Words On Birds by Steve Grinley
Newburyport Christmas Bird Count is Monday
December 24, 2011
By Steve Grinley
It is hard to believe that Christmas is tomorrow. Except for the freak storm that we had back in October and a few brief cold spells and snow flurries since, it has felt more like an extended autumn season. With few exceptions, the birds have reflected this warmer than normal season with the number of lingering birds that should be elsewhere by now.
I have spoken about the Cassin’s kingbird, the ash-throated flycatchers, and western tanagers that have found their way here and some are still remaining. Those sandhill cranes in Rowley, which apparently departed at the beginning of last week, hung out in the fields along Route 1A for more than three weeks – much longer than in years past. Several reports of lingering catbirds, Baltimore orioles, great egrets and even woodcock are evidence of the milder weather that we have had.
Last weekend was the Cape Ann Christmas Bird Count (and several others throughout the state) and while there were no mega rarities, there were good numbers of catbirds, hermit thrushes, and yellow-breasted chats, reflecting the milder weather trend that we have had. High numbers and varieties of fresh water ducks were also found since there was so much open water this year.
The Newburyport Christmas Bird Count is the day after Christmas, on Monday the 26th. Counters are hoping that some of the rare and lingering species will stick around for the count. The Newburyport Count Circle stretches for Plum Island to Georgetown and from Salisbury to Rowley and parts of Ipswich.
You can participate in the count as a feeder watcher if you wish. You can count the number of birds at your feeders or, even more important, report any unusual birds at your feeders that day. Even red-winged blackbirds, grackles or cowbirds, which normally depart for warmer climates in the fall, should be reported as they are less frequently found on the Christmas Count. You can e-mail your sightings to Tom Young, the Count coordinator email@example.com or call him at 603-424-4512. Contact Tom as well if you would like to join a team to cover a particular area.
Any unusual birds that are found during “Count week” but not on the day of the count, can be included in the records. Count week includes three days before, and three days after the day of the actual count. So if you see anything unusual from December 23 to December 29, please let Tom know, and if that species is not found on the 26th, then it can be included.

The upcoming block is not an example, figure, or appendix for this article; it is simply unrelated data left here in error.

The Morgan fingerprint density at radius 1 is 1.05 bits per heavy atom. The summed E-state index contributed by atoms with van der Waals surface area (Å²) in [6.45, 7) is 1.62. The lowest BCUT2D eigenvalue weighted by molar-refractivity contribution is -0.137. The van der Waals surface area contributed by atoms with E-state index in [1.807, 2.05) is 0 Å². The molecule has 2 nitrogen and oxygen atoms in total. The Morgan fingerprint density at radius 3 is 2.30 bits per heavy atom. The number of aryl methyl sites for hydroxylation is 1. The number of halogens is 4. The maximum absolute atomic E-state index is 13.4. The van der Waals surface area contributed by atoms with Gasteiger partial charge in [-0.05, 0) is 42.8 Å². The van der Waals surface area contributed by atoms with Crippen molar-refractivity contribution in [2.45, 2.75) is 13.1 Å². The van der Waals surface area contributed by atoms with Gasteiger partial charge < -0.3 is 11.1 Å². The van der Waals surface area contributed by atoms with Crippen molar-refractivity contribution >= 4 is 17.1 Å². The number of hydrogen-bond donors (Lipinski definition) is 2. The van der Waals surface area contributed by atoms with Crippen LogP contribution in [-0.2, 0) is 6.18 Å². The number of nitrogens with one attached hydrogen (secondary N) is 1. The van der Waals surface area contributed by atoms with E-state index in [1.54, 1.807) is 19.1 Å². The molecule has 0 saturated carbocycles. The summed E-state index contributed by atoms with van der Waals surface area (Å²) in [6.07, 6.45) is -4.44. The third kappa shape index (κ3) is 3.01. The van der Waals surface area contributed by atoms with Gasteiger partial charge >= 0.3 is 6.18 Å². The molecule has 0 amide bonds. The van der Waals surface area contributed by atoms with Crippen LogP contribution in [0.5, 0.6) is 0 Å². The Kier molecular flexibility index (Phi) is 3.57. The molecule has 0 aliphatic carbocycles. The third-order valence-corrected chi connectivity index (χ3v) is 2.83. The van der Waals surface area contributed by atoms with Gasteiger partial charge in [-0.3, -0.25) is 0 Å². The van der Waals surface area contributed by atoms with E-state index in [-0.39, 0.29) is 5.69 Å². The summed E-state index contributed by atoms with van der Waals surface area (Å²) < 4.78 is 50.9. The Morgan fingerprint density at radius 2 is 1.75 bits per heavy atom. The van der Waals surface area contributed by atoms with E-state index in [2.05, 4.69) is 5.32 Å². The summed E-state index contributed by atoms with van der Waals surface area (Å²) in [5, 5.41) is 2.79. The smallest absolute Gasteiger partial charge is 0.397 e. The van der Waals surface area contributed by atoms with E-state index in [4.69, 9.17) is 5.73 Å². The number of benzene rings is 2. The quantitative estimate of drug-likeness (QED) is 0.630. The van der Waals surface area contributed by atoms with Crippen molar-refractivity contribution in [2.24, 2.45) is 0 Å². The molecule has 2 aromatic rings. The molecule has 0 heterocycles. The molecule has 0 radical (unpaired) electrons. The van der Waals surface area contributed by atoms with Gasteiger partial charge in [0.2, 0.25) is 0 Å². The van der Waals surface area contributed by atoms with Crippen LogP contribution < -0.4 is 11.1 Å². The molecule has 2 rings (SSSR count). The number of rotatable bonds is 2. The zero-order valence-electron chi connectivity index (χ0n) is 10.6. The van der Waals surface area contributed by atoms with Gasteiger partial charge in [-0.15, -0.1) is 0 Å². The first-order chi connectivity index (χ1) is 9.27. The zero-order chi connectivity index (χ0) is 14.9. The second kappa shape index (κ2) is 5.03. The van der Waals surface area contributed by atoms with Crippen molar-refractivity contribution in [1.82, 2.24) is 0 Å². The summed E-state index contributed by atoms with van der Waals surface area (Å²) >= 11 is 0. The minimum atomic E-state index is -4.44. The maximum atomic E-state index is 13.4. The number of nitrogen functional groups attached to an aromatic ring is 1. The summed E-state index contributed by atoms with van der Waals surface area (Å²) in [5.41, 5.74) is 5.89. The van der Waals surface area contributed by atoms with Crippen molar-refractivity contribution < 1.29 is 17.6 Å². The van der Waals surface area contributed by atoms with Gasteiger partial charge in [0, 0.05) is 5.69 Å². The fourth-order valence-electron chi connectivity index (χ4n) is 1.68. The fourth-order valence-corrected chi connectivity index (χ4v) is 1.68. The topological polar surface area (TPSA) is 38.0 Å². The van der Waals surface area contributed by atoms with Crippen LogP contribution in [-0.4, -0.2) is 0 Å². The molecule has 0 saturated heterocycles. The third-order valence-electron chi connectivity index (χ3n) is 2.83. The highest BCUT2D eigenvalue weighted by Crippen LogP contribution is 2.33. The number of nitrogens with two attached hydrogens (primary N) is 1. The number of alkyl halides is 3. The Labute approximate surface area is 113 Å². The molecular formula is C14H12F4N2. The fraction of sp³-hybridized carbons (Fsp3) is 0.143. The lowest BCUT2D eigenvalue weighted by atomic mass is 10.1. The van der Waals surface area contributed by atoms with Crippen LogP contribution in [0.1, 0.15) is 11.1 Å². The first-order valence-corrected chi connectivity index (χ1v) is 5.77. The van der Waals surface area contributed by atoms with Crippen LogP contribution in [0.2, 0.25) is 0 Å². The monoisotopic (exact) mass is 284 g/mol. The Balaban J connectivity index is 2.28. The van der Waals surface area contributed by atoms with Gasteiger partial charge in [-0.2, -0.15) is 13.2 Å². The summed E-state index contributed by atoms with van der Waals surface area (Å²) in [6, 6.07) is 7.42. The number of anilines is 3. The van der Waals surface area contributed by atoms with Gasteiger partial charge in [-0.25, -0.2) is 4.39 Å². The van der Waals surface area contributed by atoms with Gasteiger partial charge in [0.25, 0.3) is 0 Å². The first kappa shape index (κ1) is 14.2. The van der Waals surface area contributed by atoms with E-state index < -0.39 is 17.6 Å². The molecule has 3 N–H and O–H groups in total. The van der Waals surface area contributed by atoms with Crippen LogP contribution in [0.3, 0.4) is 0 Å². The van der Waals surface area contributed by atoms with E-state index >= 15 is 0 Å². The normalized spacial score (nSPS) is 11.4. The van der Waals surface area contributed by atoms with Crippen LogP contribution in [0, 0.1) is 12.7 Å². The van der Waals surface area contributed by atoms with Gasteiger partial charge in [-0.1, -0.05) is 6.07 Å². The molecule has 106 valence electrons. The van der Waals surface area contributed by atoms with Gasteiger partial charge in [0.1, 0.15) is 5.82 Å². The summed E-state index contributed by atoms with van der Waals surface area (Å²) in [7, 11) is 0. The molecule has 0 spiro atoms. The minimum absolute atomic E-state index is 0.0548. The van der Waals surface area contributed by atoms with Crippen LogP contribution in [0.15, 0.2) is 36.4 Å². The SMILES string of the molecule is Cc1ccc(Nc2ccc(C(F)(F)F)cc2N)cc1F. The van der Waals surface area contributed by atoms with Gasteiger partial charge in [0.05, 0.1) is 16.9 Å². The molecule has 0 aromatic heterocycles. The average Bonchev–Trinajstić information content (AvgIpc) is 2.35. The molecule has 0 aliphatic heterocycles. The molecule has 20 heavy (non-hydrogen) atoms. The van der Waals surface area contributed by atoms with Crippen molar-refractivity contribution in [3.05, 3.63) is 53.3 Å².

Since the winter solstice occurred this past week, the shortest days of the year are upon us and the cold is settling in. Be sure to have food out for the birds and keep the feeders full to help them through the frigid weather to come. Add suet to your menu of offerings as it is a good source of energy for birds year ‘round, but particularly during the colder months. As fresh water becomes frozen and scarce, consider adding a heater/de-icer to your bird bath to keep water open during the winter months. They cost pennies to operate and they could be the only source of open water available to some birds.
If you are struggling for that last minute Christmas gift, a bird feeder can be a great present. Whether it is a “secret Santa” gift, for a parent, grandparent or child, a bird feeder can bring nature closer to home and can provide a pleasurable pastime for the recipient. Even if someone has bird feeders, they can always use another. There are so many varieties of feeders today, another feeder will supplement their offering to the birds. Then, next year, they too can participate in the annual Christmas Bird Count next year! And a bird feeder has the added benefit of helping the birds survive the cold winter ahead.
Wishing you and your family a wonderful holiday season and a New Year full of wonderful birds!
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Route 1 Traffic Circle
194 Route 1
Newburyport, MA 01950
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